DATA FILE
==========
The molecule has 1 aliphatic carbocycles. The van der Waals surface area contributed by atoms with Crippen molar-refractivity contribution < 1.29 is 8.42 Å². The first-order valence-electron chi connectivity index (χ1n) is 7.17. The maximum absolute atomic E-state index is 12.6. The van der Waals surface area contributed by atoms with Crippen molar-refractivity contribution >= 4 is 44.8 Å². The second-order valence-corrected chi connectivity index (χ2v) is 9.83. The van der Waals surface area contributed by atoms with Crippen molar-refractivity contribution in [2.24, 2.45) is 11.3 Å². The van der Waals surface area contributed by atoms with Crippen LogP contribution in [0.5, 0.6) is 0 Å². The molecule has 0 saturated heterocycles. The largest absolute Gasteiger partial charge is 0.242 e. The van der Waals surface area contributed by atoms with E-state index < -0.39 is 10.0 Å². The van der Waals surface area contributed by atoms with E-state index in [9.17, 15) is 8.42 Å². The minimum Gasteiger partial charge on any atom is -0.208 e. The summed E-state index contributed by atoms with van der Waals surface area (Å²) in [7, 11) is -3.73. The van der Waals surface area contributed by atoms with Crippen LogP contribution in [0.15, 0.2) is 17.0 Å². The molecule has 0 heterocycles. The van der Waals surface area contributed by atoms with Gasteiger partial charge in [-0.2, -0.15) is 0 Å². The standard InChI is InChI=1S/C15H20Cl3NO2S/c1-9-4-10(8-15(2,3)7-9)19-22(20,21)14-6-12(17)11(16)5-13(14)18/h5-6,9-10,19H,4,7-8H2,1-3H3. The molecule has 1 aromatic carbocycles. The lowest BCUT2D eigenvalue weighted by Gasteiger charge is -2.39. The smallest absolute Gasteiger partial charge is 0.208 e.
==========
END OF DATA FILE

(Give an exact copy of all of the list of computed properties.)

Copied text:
The molecule has 1 aliphatic carbocycles. The van der Waals surface area contributed by atoms with Crippen molar-refractivity contribution < 1.29 is 8.42 Å². The first-order valence-electron chi connectivity index (χ1n) is 7.17. The maximum absolute atomic E-state index is 12.6. The van der Waals surface area contributed by atoms with Crippen molar-refractivity contribution >= 4 is 44.8 Å². The second-order valence-corrected chi connectivity index (χ2v) is 9.83. The van der Waals surface area contributed by atoms with Crippen molar-refractivity contribution in [2.24, 2.45) is 11.3 Å². The van der Waals surface area contributed by atoms with Crippen LogP contribution in [0.5, 0.6) is 0 Å². The molecule has 0 saturated heterocycles. The largest absolute Gasteiger partial charge is 0.242 e. The van der Waals surface area contributed by atoms with E-state index < -0.39 is 10.0 Å². The van der Waals surface area contributed by atoms with E-state index in [9.17, 15) is 8.42 Å². The minimum Gasteiger partial charge on any atom is -0.208 e. The summed E-state index contributed by atoms with van der Waals surface area (Å²) in [7, 11) is -3.73. The van der Waals surface area contributed by atoms with Crippen LogP contribution in [0.15, 0.2) is 17.0 Å². The molecule has 0 heterocycles. The van der Waals surface area contributed by atoms with Gasteiger partial charge in [-0.2, -0.15) is 0 Å². The standard InChI is InChI=1S/C15H20Cl3NO2S/c1-9-4-10(8-15(2,3)7-9)19-22(20,21)14-6-12(17)11(16)5-13(14)18/h5-6,9-10,19H,4,7-8H2,1-3H3. The molecule has 1 aromatic carbocycles. The lowest BCUT2D eigenvalue weighted by Gasteiger charge is -2.39. The smallest absolute Gasteiger partial charge is 0.208 e.